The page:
The following is a recap and review of the season premiere of the fifth season of Better Call Saul, available on AMC in the U. S. and on Netflix internationally. Expect story spoilers.
In the season premiere of the fifth season — Magic Man — Jimmy McGill (played by Bob Odenkirk) becomes Saul Goodman, Lalo Salamanca (played by Tony Dalton) investigates the disappearance of Werner Ziegler, and, in the Post-Breaking Bad future, ‘Gene’ calls an old friend and asks for help.
As we have gotten used to at this point, the season begins by looking ahead, in black-and-white, to what happens to Jimmy McGill after the events of Breaking Bad, when he has gone into hiding under the name ‘Gene.’ The last time we saw Gene, in season four, he was frightened by a random cab driver and his vehicle’s air freshener. We have seen the highly strung and paranoid Gene lose his cool in a number of situations in the post-Breaking Bad world. Here, in Magic Man‘s cold open, we see how this encounter with the cab driver has shaken him to his core. Gene desperately plans his escape. When Jeff the aforementioned cab driver points him out in the mall (probably to blackmail him), Gene feels like he only has one way out. Gene calls Ed Galbraith (played by the late great Robert Forster, who the episode is dedicated to), the fixer who provided Jimmy with this new identity, and tells him that he needs an extraction because he has been recognized. Galbraith names his price, but, before they come to a final agreement, Gene has second thoughts and calls it off. Gene claims that he will fix it on his own.
I have a couple of thoughts about this cold open, or teaser sequence. First, I just want to say that it was a good surprise to see Robert Forster in this episode. It was a very short appearance, but to see Forster, who died on the day that El Camino: A Breaking Bad Movie was released, one more time was really nice. I was most certainly not the only fan who was shocked and sad when he passed away last year, and it makes me very happy to get one more glimpse at this great actor in this role. I also want to talk about Gene’s decision to fix his own problem without help from Galbraith. Although it is true that we have not seen a lot of scenes with the Post-Breaking Bad Jimmy McGill known as ‘Gene,’ this self-assured behavior in the face of potential danger is unlike anything we’ve seen from Gene before. Odenkirk does such a good job of playing the paranoid and timid Gene-version of the character that when the mustachioed Gene shows confidence, Odenkirk makes it so that he almost doesn’t look like himself. This behavior feels more like the behavior of Saul Goodman or Slippin’ Jimmy. Gene has never seemed like the bold con-man that Jimmy McGill was when he wore colorful suits and appeared in television commercials, at least not until now. I worry that Gene will bite off more than he can chew. With this being the penultimate season of the series, we are getting closer and closer to the end, and I doubt that we will get many more glimpses into Jimmy McGill’s life after Breaking Bad.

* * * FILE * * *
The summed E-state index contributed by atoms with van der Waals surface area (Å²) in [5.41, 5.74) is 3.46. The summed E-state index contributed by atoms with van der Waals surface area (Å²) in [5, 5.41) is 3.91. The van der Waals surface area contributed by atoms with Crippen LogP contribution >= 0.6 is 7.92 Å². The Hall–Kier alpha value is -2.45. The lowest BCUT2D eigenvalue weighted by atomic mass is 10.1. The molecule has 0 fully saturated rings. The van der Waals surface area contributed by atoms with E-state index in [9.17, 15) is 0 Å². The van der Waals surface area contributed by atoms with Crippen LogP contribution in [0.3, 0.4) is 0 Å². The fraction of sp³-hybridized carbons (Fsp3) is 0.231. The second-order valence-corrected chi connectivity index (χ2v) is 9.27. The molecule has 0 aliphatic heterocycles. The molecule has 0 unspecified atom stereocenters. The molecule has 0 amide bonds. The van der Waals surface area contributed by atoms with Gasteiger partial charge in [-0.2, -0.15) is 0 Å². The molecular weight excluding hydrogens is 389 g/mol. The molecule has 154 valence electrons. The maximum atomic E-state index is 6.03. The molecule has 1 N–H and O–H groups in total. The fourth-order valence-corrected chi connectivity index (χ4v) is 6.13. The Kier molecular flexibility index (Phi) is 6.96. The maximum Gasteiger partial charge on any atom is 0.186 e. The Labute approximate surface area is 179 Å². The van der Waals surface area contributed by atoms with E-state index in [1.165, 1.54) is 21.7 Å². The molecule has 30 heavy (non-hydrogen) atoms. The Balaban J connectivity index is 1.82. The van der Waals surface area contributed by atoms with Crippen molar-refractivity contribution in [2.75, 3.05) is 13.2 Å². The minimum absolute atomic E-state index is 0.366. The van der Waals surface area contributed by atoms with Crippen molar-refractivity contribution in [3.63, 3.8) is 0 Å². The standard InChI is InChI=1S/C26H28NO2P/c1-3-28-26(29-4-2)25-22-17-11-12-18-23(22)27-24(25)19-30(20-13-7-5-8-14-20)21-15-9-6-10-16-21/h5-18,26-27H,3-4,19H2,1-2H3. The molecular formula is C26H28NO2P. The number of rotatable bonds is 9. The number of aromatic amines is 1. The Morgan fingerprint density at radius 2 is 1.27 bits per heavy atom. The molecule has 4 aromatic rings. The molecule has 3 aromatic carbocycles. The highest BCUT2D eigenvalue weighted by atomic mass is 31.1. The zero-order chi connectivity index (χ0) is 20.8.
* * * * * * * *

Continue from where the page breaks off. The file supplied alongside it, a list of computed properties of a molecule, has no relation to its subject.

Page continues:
“Justice Matters Most.”
Prior to this episode, the last time we saw Jimmy McGill he showed his true colors after he had given a moving final statement at his appeal, in which he spoke highly of his love for his brother. Jimmy feigned sincerity as he quietly said that he would try to be as good as Chuck, even though he claimed to be unable to succeed. He claimed that he would prove himself worthy of the name ‘McGill’ if he were to be reinstated. The last time we saw Kim Wexler, she was stunned in the aftermath of the appeal when Jimmy revealed that it was all an act. The haunting look of disappointment and shock on the face of Rhea Seehorn when Odenkirk’s Jimmy said that he will practice under the name Saul Goodman going forward closed the previous season. It was an exceptional curtain-closer on yet another incredible season of Better Call Saul.